ASIAN CEOs are more confident about business prospects in the year ahead, despite a fall in confidence globally, a PricewaterhouseCoopers (PwC) survey has found.
‘Many companies in Asia continue to be the engine of economic growth that has been driving prosperity for more than a decade,’ PwC said.
As a result, 56 per cent of Asian CEOs are confident going forward, up from 49 per cent last year, according to the firm’s 11th Annual Global CEO Survey.
In contrast, confidence among North American CEOs has sunk to 35 per cent, from 53 per cent last year.
Globally, half of CEOs who responded to the survey said they were ‘very confident’ about revenue growth this year, compared with 52 per cent last year.
There is a ‘wide disparity in confidence levels between CEOs in mature and emerging economies’, said PwC.
Sentiment is strongest in China and India, where 73 per cent and 90 per cent of CEOs respectively expressed confidence.
Latin American and Central and Eastern European respondents were also relatively confident, with 55 per cent strongly believing that their company’s revenue would grow.
‘The world’s economic axis is shifting as Asia consolidates its position and we have good ground for feeling optimistic about the immediate future’, said Gautam Banerjee, executive chairman of PwC Singapore. ‘Our financial systems have held up well during the global credit crisis. We expect the economic outlook to be generally favourable.’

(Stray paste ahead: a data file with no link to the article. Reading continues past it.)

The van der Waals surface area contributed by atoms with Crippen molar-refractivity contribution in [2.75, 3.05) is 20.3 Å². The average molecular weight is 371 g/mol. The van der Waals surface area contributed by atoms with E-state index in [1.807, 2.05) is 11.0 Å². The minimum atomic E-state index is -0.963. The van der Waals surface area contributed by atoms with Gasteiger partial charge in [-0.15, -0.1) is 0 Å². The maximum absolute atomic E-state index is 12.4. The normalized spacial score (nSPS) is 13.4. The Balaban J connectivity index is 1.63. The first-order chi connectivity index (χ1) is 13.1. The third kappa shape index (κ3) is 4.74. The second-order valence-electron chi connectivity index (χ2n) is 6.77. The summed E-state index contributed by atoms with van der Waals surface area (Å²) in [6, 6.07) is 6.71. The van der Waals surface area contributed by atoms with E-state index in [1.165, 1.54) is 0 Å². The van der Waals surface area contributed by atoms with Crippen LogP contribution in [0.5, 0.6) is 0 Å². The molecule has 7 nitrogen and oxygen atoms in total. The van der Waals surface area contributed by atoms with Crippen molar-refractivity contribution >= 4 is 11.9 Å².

Asian CEOs are also more interested in executing cross-border mergers or acquisitions in the next 12 months, though most would prefer to make their deals in the Asia-Pacific region itself.
Half of all respondents that head big companies with annual revenue of more than $10 billion said that they worry about handling cultural conflicts and capturing deal value.
Surprisingly, CEOs of large companies worry more about such matters than chiefs of smaller firms, despite typically having more experience in cross-border integrations, Mr Banerjee said.
Many Asian and Middle Eastern investors ‘have recognised the need to tread carefully’, he said. They tend to prefer low-profile minority stakes to minimise opposition, and are trying to improve transparency and subject themselves to scrutiny.
Worldwide, Asian CEOs are the most worried about the availability of key skills, with almost 80 per cent of respondents from the region citing this concern. Many also feel they need to change the way their company develops talent.
But CEO commitment to developing people is still highest in North America, where 85 per cent of chiefs said that their time is best spent ‘dealing with the people agenda’.
PwC’s survey involved 1,150 interviews with CEOs in 50 countries in the last quarter of 2007.
Source: Business Times 5 Feb 08